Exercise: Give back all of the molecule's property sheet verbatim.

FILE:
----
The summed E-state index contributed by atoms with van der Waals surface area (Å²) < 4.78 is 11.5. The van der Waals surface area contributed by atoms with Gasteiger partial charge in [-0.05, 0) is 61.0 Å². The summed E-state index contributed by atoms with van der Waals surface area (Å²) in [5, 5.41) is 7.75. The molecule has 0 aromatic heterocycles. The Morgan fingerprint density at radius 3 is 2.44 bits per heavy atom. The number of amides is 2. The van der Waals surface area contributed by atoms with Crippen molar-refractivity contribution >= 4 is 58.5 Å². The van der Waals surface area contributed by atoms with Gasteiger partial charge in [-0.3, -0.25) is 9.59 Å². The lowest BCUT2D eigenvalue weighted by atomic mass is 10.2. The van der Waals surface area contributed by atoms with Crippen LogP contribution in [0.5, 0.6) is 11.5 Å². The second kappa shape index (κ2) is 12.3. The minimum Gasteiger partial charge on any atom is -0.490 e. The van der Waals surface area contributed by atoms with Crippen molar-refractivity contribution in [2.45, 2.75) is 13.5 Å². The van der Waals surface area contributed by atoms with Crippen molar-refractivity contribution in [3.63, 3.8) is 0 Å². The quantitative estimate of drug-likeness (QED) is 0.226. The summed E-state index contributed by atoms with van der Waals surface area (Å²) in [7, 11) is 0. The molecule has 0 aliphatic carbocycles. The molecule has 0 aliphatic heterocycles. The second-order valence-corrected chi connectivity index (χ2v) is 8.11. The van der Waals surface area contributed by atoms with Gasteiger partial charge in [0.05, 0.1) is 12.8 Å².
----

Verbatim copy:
The summed E-state index contributed by atoms with van der Waals surface area (Å²) < 4.78 is 11.5. The van der Waals surface area contributed by atoms with Gasteiger partial charge in [-0.05, 0) is 61.0 Å². The summed E-state index contributed by atoms with van der Waals surface area (Å²) in [5, 5.41) is 7.75. The molecule has 0 aromatic heterocycles. The Morgan fingerprint density at radius 3 is 2.44 bits per heavy atom. The number of amides is 2. The van der Waals surface area contributed by atoms with Crippen molar-refractivity contribution >= 4 is 58.5 Å². The van der Waals surface area contributed by atoms with Gasteiger partial charge in [-0.3, -0.25) is 9.59 Å². The lowest BCUT2D eigenvalue weighted by atomic mass is 10.2. The van der Waals surface area contributed by atoms with Crippen LogP contribution in [0.5, 0.6) is 11.5 Å². The second kappa shape index (κ2) is 12.3. The minimum Gasteiger partial charge on any atom is -0.490 e. The van der Waals surface area contributed by atoms with Crippen molar-refractivity contribution in [2.45, 2.75) is 13.5 Å². The van der Waals surface area contributed by atoms with Crippen molar-refractivity contribution in [3.63, 3.8) is 0 Å². The quantitative estimate of drug-likeness (QED) is 0.226. The summed E-state index contributed by atoms with van der Waals surface area (Å²) in [7, 11) is 0. The molecule has 0 aliphatic carbocycles. The molecule has 0 aliphatic heterocycles. The second-order valence-corrected chi connectivity index (χ2v) is 8.11. The van der Waals surface area contributed by atoms with Gasteiger partial charge in [0.05, 0.1) is 12.8 Å².